Disney has had a quite a run with its animated division. Both Pixar and Disney Animation Studios have been delivering successful hits for more than half a decade, ushering maybe a third Golden Age of animation. With each succeeding film however, the bar is set ever higher of audience expectations, that’s maybe why they piled no less than four directors behind their newest film: Moana.
Moana is mostly an original story with a bit of Polynesian folklore as a base for their story. Our main character is Moana (Auli’I Cravalho) the daughter of a tribal chieftain, but who has a longing for the sea. Her duties as the next chief keep her away from her passion, but as her island begins to suffer ecological problems (no more fish in the reefs, trees begin to become infertile) she is told by her grandmother that she must find a demigod hero named Maui (Dwayne Johnson) and help return the stolen heart of a goddess in order to restore natural order.
To not keep you in suspense, I’ll say that the film is incredibly enjoyable and it meets your high expectations; this is due to many facets. One is the great voice cast, Cravalho is a complete newcomer to Hollywood and she is not only incredible in the singing parts, but as a general voice actress as well. As for Dwayne Johnson, is there anything this man cannot do? The wrestler-turned-actor couldn’t be a better pick for the legendary Maui, and his singing is dazzling.
Then there is the story, an incredibly rich epic that has all the classic Disney requirements: animal side-kick, wise old person telling our protagonist to follow his or her heart, life lessons for children watching, and even a cheesy ending. The film also infuses it’s own important messages of feminism with an incredibly strong female lead with no need for a love interest, and even a climate change awareness message. The film as a whole reminded me of another great animated film of this year: Kubo and the Two Strings, which also mixed local mythology with original elements. However, unlike Kubo,Moana’s ending might be a little too perfect and convenient; and I understand that this is a family movie and a Disney product, but I was nevertheless hopeful the film would take a risk and surprise us.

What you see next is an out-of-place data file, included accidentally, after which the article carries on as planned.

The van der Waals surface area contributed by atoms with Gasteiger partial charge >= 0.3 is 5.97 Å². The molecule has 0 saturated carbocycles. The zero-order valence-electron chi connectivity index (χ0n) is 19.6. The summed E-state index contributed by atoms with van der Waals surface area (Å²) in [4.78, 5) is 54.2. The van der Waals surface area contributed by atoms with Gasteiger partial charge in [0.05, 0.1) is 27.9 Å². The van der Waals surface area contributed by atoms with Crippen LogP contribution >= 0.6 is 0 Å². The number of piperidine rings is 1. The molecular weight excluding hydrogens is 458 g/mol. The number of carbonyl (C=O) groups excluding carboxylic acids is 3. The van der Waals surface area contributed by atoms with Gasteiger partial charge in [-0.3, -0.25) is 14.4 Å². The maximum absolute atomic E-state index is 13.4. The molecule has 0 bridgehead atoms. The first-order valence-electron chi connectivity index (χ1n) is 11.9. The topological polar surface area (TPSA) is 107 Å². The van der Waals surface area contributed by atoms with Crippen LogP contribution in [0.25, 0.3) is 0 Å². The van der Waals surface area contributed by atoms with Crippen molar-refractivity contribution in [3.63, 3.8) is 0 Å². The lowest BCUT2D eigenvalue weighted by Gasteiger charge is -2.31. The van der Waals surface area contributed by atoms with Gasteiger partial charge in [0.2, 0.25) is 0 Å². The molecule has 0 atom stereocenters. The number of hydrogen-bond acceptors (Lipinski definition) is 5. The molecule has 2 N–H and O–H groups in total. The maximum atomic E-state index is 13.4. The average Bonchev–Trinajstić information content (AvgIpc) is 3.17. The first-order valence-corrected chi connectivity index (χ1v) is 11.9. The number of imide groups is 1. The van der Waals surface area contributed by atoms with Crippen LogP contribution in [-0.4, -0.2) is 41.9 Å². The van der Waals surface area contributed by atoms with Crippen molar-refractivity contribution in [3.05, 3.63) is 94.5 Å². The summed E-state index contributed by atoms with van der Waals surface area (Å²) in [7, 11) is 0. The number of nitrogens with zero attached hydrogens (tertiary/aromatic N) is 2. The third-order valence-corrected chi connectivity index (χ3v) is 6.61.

And then there’s the music. Disney also arrays a diverse musical talent, from local artists to the Broadway sensation Lin-Manuel Miranda. The songs are beautiful, and loyal to the culture it’s portraying. I don’t think it rises to the level of Frozen in terms of potential for being viral, but it’s nevertheless a delight to the point that, unlike most musicals I consume, I was urging the characters to break into song again.
The film is classic Disney (even if that means it becomes a bit generic towards the end): great music, great story, and memorable characters. The beautiful animation is a joy to behold, and the experience is a testament to the incredible moment that Disney continues to live.